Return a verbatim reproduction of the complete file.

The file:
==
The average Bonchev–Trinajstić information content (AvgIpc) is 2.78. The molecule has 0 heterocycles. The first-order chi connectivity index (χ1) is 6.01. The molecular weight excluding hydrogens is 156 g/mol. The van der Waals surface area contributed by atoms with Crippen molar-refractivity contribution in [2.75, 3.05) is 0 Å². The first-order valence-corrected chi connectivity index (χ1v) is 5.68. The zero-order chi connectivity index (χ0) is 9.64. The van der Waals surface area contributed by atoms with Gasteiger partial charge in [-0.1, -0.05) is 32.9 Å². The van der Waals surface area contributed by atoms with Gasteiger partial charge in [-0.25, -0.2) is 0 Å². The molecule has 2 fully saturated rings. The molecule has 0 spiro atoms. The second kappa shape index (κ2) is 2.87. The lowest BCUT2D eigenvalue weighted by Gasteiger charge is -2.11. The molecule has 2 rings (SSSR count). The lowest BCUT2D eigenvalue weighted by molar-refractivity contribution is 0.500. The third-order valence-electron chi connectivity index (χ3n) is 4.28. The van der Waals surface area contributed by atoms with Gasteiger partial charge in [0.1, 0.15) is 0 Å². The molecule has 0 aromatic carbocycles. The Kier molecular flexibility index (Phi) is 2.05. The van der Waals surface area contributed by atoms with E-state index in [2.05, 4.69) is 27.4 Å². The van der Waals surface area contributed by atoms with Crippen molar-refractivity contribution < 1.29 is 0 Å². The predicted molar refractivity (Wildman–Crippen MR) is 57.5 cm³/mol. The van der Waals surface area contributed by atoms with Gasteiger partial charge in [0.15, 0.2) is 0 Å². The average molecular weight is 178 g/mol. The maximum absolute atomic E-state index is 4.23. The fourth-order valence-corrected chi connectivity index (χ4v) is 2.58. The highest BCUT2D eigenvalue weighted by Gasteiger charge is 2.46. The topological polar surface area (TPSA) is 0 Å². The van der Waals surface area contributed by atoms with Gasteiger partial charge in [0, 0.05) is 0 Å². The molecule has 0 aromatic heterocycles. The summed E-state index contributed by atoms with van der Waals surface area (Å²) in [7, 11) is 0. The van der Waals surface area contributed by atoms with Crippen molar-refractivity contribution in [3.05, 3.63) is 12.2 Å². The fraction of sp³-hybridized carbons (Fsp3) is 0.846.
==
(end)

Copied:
The average Bonchev–Trinajstić information content (AvgIpc) is 2.78. The molecule has 0 heterocycles. The first-order chi connectivity index (χ1) is 6.01. The molecular weight excluding hydrogens is 156 g/mol. The van der Waals surface area contributed by atoms with Crippen molar-refractivity contribution in [2.75, 3.05) is 0 Å². The first-order valence-corrected chi connectivity index (χ1v) is 5.68. The zero-order chi connectivity index (χ0) is 9.64. The van der Waals surface area contributed by atoms with Gasteiger partial charge in [-0.1, -0.05) is 32.9 Å². The van der Waals surface area contributed by atoms with Gasteiger partial charge in [-0.25, -0.2) is 0 Å². The molecule has 2 fully saturated rings. The molecule has 0 spiro atoms. The second kappa shape index (κ2) is 2.87. The lowest BCUT2D eigenvalue weighted by Gasteiger charge is -2.11. The molecule has 2 rings (SSSR count). The lowest BCUT2D eigenvalue weighted by molar-refractivity contribution is 0.500. The third-order valence-electron chi connectivity index (χ3n) is 4.28. The van der Waals surface area contributed by atoms with Gasteiger partial charge in [0.1, 0.15) is 0 Å². The molecule has 0 aromatic carbocycles. The Kier molecular flexibility index (Phi) is 2.05. The van der Waals surface area contributed by atoms with E-state index in [2.05, 4.69) is 27.4 Å². The van der Waals surface area contributed by atoms with Crippen molar-refractivity contribution < 1.29 is 0 Å². The predicted molar refractivity (Wildman–Crippen MR) is 57.5 cm³/mol. The van der Waals surface area contributed by atoms with Gasteiger partial charge in [0.15, 0.2) is 0 Å². The average molecular weight is 178 g/mol. The maximum absolute atomic E-state index is 4.23. The fourth-order valence-corrected chi connectivity index (χ4v) is 2.58. The highest BCUT2D eigenvalue weighted by Gasteiger charge is 2.46. The topological polar surface area (TPSA) is 0 Å². The van der Waals surface area contributed by atoms with Gasteiger partial charge in [0, 0.05) is 0 Å². The molecule has 0 aromatic heterocycles. The summed E-state index contributed by atoms with van der Waals surface area (Å²) in [7, 11) is 0. The van der Waals surface area contributed by atoms with Crippen molar-refractivity contribution in [3.05, 3.63) is 12.2 Å². The fraction of sp³-hybridized carbons (Fsp3) is 0.846.